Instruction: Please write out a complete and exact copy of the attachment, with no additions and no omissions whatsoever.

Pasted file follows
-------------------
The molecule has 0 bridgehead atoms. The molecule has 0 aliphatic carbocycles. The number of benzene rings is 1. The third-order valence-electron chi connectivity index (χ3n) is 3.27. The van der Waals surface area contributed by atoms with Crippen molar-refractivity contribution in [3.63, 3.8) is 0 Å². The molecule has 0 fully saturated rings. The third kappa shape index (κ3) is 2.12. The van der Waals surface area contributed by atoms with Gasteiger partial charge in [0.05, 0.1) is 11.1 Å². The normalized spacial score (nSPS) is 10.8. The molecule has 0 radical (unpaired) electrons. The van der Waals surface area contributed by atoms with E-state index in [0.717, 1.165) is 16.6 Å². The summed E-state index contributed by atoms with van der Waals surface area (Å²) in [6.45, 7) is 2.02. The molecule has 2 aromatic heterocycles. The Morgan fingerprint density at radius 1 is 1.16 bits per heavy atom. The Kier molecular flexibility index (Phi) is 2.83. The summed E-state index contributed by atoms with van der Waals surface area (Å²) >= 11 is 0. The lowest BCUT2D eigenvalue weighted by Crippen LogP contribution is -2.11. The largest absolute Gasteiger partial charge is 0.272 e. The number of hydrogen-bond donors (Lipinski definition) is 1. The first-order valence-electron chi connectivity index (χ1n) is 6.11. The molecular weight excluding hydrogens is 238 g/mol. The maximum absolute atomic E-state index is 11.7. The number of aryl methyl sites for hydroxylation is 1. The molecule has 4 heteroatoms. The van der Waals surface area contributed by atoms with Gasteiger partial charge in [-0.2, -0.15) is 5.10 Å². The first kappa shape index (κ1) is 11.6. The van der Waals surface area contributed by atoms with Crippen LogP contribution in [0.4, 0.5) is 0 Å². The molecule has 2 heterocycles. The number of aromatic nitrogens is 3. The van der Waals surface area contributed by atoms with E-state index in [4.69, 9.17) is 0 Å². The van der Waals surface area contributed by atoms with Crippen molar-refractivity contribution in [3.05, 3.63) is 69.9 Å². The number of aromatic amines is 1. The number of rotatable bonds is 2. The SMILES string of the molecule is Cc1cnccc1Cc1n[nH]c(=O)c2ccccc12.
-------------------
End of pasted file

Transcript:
The molecule has 0 bridgehead atoms. The molecule has 0 aliphatic carbocycles. The number of benzene rings is 1. The third-order valence-electron chi connectivity index (χ3n) is 3.27. The van der Waals surface area contributed by atoms with Crippen molar-refractivity contribution in [3.63, 3.8) is 0 Å². The molecule has 0 fully saturated rings. The third kappa shape index (κ3) is 2.12. The van der Waals surface area contributed by atoms with Gasteiger partial charge in [0.05, 0.1) is 11.1 Å². The normalized spacial score (nSPS) is 10.8. The molecule has 0 radical (unpaired) electrons. The van der Waals surface area contributed by atoms with E-state index in [0.717, 1.165) is 16.6 Å². The summed E-state index contributed by atoms with van der Waals surface area (Å²) in [6.45, 7) is 2.02. The molecule has 2 aromatic heterocycles. The Morgan fingerprint density at radius 1 is 1.16 bits per heavy atom. The Kier molecular flexibility index (Phi) is 2.83. The summed E-state index contributed by atoms with van der Waals surface area (Å²) >= 11 is 0. The lowest BCUT2D eigenvalue weighted by Crippen LogP contribution is -2.11. The largest absolute Gasteiger partial charge is 0.272 e. The number of hydrogen-bond donors (Lipinski definition) is 1. The first-order valence-electron chi connectivity index (χ1n) is 6.11. The molecular weight excluding hydrogens is 238 g/mol. The maximum absolute atomic E-state index is 11.7. The number of aryl methyl sites for hydroxylation is 1. The molecule has 4 heteroatoms. The van der Waals surface area contributed by atoms with Gasteiger partial charge in [-0.2, -0.15) is 5.10 Å². The first kappa shape index (κ1) is 11.6. The van der Waals surface area contributed by atoms with Crippen LogP contribution in [0.4, 0.5) is 0 Å². The molecule has 2 heterocycles. The number of aromatic nitrogens is 3. The van der Waals surface area contributed by atoms with E-state index in [4.69, 9.17) is 0 Å². The van der Waals surface area contributed by atoms with Crippen molar-refractivity contribution in [3.05, 3.63) is 69.9 Å². The number of aromatic amines is 1. The number of rotatable bonds is 2. The SMILES string of the molecule is Cc1cnccc1Cc1n[nH]c(=O)c2ccccc12.